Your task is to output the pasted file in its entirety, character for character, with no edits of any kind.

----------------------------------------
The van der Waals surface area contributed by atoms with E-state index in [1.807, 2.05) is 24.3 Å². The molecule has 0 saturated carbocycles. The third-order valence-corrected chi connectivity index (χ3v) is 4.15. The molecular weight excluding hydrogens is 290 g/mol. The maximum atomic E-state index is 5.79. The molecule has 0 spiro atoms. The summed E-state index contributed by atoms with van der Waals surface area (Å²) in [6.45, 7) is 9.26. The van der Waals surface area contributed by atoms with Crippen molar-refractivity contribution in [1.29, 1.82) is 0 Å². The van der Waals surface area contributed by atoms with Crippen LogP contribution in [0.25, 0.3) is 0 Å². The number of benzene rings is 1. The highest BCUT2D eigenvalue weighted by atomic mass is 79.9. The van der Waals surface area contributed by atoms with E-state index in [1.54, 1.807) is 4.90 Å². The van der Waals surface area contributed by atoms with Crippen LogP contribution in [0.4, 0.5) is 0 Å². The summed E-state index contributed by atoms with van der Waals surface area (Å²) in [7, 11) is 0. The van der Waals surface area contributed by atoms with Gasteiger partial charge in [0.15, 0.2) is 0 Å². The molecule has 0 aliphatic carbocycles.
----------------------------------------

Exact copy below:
The van der Waals surface area contributed by atoms with E-state index in [1.807, 2.05) is 24.3 Å². The molecule has 0 saturated carbocycles. The third-order valence-corrected chi connectivity index (χ3v) is 4.15. The molecular weight excluding hydrogens is 290 g/mol. The maximum atomic E-state index is 5.79. The molecule has 0 spiro atoms. The summed E-state index contributed by atoms with van der Waals surface area (Å²) in [6.45, 7) is 9.26. The van der Waals surface area contributed by atoms with Crippen molar-refractivity contribution in [1.29, 1.82) is 0 Å². The van der Waals surface area contributed by atoms with Crippen LogP contribution in [0.25, 0.3) is 0 Å². The number of benzene rings is 1. The highest BCUT2D eigenvalue weighted by atomic mass is 79.9. The van der Waals surface area contributed by atoms with E-state index in [1.54, 1.807) is 4.90 Å². The van der Waals surface area contributed by atoms with Crippen LogP contribution in [0.4, 0.5) is 0 Å². The summed E-state index contributed by atoms with van der Waals surface area (Å²) in [7, 11) is 0. The van der Waals surface area contributed by atoms with Gasteiger partial charge in [0.15, 0.2) is 0 Å². The molecule has 0 aliphatic carbocycles.